The vice-chancellor takes an energy efficiency driving lesson
The University of Reading is aiming to halve its landfill waste by August 2012 and make 20% reductions in carbon emissions by 2013.
To help kick start this initiative the university has launched a Green Week, filled with fun events but which have an underlying serious message.
The week, which runs until Friday 6 November 2009, aims to raise the profile of green issues on campus.
Nearby residents can also take part in the series of planned activities.
During the week, they can take a guided tour of the vast array of trees on the Whiteknights campus or take in a lunchtime concert.
Prof Tim Wheeler will present a public lecture on climate change and global food security, while Prof Geoff Mitchell will explain how we can start to recycle the unrecyclable in an informal talk and debate.
UNIVERSITY GREEN FACTS
Over the past three years the university has reduced its carbon emissions from 25,350 tonnes to 23,700 tonnes
Since August 2007, the university has recycled 372 tonnes out of 1,153 tonnes of waste collected from all university properties (excluding farms)
All the energy generated on campus comes from green hydro-electric power stations - that is the equivalent of powering 11,300 houses a year
The newly-opened Hopkins Building, a state-of-the-art facility home to biomedical and pharmaceutical teaching and research, will open its doors to visitors
There will be an opportunity to tour the building followed by an update showcasing the university's green credentials and how they benefit the community.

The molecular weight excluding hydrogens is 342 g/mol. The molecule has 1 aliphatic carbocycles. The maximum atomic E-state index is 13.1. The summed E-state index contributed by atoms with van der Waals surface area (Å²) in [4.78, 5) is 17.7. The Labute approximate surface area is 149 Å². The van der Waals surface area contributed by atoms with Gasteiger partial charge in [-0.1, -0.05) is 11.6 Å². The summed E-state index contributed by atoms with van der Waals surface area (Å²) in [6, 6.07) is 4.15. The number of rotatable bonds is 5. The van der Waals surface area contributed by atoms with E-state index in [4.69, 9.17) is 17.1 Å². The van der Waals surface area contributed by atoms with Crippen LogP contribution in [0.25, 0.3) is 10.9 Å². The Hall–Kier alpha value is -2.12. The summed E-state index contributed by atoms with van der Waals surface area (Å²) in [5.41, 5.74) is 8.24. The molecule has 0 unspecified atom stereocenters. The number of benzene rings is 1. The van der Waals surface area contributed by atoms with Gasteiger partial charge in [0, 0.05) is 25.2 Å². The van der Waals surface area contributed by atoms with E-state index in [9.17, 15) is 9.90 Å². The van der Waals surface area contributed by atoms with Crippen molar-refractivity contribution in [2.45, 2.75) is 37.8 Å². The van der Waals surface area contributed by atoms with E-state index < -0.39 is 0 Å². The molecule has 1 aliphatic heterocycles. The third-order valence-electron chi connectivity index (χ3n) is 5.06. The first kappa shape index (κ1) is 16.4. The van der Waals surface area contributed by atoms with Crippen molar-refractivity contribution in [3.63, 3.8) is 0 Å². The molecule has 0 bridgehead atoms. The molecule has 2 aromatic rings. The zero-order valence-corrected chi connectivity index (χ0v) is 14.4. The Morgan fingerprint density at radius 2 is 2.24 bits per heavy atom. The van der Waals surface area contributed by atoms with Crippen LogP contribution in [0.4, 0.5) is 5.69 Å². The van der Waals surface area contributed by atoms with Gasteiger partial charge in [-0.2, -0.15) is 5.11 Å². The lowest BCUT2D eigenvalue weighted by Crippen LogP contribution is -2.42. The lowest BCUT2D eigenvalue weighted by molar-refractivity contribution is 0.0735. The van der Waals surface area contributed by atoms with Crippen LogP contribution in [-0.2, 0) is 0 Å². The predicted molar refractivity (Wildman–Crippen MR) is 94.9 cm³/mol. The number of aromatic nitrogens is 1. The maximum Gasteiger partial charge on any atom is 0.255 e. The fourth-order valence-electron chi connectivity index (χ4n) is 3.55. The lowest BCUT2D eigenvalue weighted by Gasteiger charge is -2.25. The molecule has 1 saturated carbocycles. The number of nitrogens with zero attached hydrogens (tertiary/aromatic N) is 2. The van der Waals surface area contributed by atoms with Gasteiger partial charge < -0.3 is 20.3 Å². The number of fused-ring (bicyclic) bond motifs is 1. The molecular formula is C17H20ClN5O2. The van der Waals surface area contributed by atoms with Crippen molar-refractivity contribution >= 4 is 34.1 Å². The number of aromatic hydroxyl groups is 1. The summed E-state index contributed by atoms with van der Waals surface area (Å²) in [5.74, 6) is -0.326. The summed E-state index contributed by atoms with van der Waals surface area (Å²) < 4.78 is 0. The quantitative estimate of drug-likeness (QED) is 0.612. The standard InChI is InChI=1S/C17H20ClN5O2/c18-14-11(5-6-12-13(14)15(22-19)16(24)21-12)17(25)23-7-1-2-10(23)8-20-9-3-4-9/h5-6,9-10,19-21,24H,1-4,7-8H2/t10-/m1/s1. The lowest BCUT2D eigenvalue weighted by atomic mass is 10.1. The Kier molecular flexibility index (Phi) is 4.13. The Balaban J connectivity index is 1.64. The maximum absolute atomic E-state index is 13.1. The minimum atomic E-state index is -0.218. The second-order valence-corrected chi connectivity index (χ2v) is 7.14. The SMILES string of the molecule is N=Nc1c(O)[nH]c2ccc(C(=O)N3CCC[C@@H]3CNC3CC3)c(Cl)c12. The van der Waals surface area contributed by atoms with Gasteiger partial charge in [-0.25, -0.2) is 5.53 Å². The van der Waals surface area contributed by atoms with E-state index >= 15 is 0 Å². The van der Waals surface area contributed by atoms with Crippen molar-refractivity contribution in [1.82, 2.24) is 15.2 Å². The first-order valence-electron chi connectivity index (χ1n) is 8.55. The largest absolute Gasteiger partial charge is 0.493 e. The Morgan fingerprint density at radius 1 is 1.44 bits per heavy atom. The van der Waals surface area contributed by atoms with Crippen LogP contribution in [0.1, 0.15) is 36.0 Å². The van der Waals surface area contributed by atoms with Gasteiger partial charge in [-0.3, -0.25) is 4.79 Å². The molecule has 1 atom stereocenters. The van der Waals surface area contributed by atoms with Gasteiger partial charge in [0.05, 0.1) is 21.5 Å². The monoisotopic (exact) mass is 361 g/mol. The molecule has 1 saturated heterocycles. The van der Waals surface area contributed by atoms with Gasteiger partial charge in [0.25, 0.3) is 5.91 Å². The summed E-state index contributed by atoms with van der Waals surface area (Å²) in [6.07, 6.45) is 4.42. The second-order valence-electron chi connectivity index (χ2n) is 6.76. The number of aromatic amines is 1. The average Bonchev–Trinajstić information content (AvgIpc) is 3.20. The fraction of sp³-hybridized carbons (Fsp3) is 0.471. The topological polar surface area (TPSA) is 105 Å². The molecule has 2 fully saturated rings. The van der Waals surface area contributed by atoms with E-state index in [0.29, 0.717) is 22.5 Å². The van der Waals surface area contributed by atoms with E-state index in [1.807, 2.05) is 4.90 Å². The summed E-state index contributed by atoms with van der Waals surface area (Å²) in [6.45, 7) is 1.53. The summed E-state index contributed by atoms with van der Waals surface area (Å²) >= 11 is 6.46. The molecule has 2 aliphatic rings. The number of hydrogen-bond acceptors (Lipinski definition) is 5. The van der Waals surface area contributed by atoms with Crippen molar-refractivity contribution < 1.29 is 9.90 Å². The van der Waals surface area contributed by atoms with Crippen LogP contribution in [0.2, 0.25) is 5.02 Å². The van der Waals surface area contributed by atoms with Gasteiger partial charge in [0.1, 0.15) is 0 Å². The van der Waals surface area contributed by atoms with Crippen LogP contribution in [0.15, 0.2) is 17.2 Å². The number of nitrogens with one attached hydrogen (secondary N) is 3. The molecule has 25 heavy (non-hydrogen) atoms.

Thursday 5 November 2009 will be a no-car day for University of Reading staff and will also see senior staff take place in the Low Carbon Challenge: is it possible to get from Caversham to Henley without using a car?
Our rowers, cyclists, canoeists and bus users take up the challenge to find out which is the quickest way to travel from the heart of Reading to the university's Greenlands campus in Henley.
This year, the university formed its Environment, Energy and Sustainability Team (EEST).
The team of four will focus on the management of energy, waste and transport and aim to coordinate environmental progress at the university.
The university's students' union is also holding many events during the week including a Make Plastic Look Fantastic fashion show with recycled fancy dress and a clothes swap.
This year, students living in halls will be encouraged to take part in The Student Switch Off, where halls will compete against each other to come top of the class in energy efficiency.
Reading University Student Union (RUSU) president, Sinead Brennen, said: "Environmental campaigning is at the heart of RUSU and year on year we work to reduce both our and the university's carbon emissions.
"Student campaigners will be holding stalls and raising awareness of current environmental issues.
"We will also be recruiting student volunteer eco-champions who aim to reduce the carbon emissions in their academic departments over the next year."
Find out more about the university's Green Week